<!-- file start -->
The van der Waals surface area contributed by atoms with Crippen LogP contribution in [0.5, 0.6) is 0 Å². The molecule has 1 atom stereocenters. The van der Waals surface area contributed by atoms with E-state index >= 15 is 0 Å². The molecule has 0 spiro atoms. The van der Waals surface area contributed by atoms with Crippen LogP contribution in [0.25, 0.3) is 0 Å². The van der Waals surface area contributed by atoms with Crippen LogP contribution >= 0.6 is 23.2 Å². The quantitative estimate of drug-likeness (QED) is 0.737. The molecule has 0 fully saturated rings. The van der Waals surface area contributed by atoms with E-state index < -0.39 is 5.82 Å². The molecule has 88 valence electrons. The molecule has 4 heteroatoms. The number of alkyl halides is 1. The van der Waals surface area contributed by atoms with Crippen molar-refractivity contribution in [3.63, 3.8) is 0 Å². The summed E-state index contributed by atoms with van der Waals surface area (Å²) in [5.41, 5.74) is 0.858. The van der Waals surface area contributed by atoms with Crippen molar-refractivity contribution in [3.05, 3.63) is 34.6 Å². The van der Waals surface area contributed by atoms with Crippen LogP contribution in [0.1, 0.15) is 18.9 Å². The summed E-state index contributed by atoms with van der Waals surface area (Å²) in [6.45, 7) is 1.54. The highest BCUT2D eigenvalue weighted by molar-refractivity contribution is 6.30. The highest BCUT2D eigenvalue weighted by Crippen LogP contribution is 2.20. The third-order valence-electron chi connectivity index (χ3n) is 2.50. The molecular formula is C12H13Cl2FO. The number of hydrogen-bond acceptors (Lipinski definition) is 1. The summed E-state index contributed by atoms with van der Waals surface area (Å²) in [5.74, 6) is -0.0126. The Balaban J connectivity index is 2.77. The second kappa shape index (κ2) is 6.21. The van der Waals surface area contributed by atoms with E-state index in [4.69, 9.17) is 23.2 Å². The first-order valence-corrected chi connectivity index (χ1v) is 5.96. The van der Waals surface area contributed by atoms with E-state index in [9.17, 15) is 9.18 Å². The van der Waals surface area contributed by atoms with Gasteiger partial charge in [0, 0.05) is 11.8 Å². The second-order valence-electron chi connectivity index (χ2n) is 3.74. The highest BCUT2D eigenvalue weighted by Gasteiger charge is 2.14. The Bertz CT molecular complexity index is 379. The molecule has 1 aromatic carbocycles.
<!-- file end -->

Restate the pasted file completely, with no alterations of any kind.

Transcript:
The van der Waals surface area contributed by atoms with Crippen LogP contribution in [0.5, 0.6) is 0 Å². The molecule has 1 atom stereocenters. The van der Waals surface area contributed by atoms with E-state index >= 15 is 0 Å². The molecule has 0 spiro atoms. The van der Waals surface area contributed by atoms with Crippen LogP contribution in [0.25, 0.3) is 0 Å². The van der Waals surface area contributed by atoms with Crippen LogP contribution >= 0.6 is 23.2 Å². The quantitative estimate of drug-likeness (QED) is 0.737. The molecule has 0 fully saturated rings. The van der Waals surface area contributed by atoms with E-state index < -0.39 is 5.82 Å². The molecule has 88 valence electrons. The molecule has 4 heteroatoms. The number of alkyl halides is 1. The van der Waals surface area contributed by atoms with Crippen molar-refractivity contribution in [3.63, 3.8) is 0 Å². The summed E-state index contributed by atoms with van der Waals surface area (Å²) in [5.41, 5.74) is 0.858. The van der Waals surface area contributed by atoms with Crippen molar-refractivity contribution in [3.05, 3.63) is 34.6 Å². The van der Waals surface area contributed by atoms with Crippen LogP contribution in [0.1, 0.15) is 18.9 Å². The summed E-state index contributed by atoms with van der Waals surface area (Å²) in [6.45, 7) is 1.54. The highest BCUT2D eigenvalue weighted by molar-refractivity contribution is 6.30. The highest BCUT2D eigenvalue weighted by Crippen LogP contribution is 2.20. The third-order valence-electron chi connectivity index (χ3n) is 2.50. The molecular formula is C12H13Cl2FO. The number of hydrogen-bond acceptors (Lipinski definition) is 1. The summed E-state index contributed by atoms with van der Waals surface area (Å²) in [5.74, 6) is -0.0126. The Balaban J connectivity index is 2.77. The second kappa shape index (κ2) is 6.21. The van der Waals surface area contributed by atoms with E-state index in [4.69, 9.17) is 23.2 Å². The first-order valence-corrected chi connectivity index (χ1v) is 5.96. The van der Waals surface area contributed by atoms with E-state index in [9.17, 15) is 9.18 Å². The van der Waals surface area contributed by atoms with Gasteiger partial charge in [0, 0.05) is 11.8 Å². The second-order valence-electron chi connectivity index (χ2n) is 3.74. The highest BCUT2D eigenvalue weighted by Gasteiger charge is 2.14. The Bertz CT molecular complexity index is 379. The molecule has 1 aromatic carbocycles.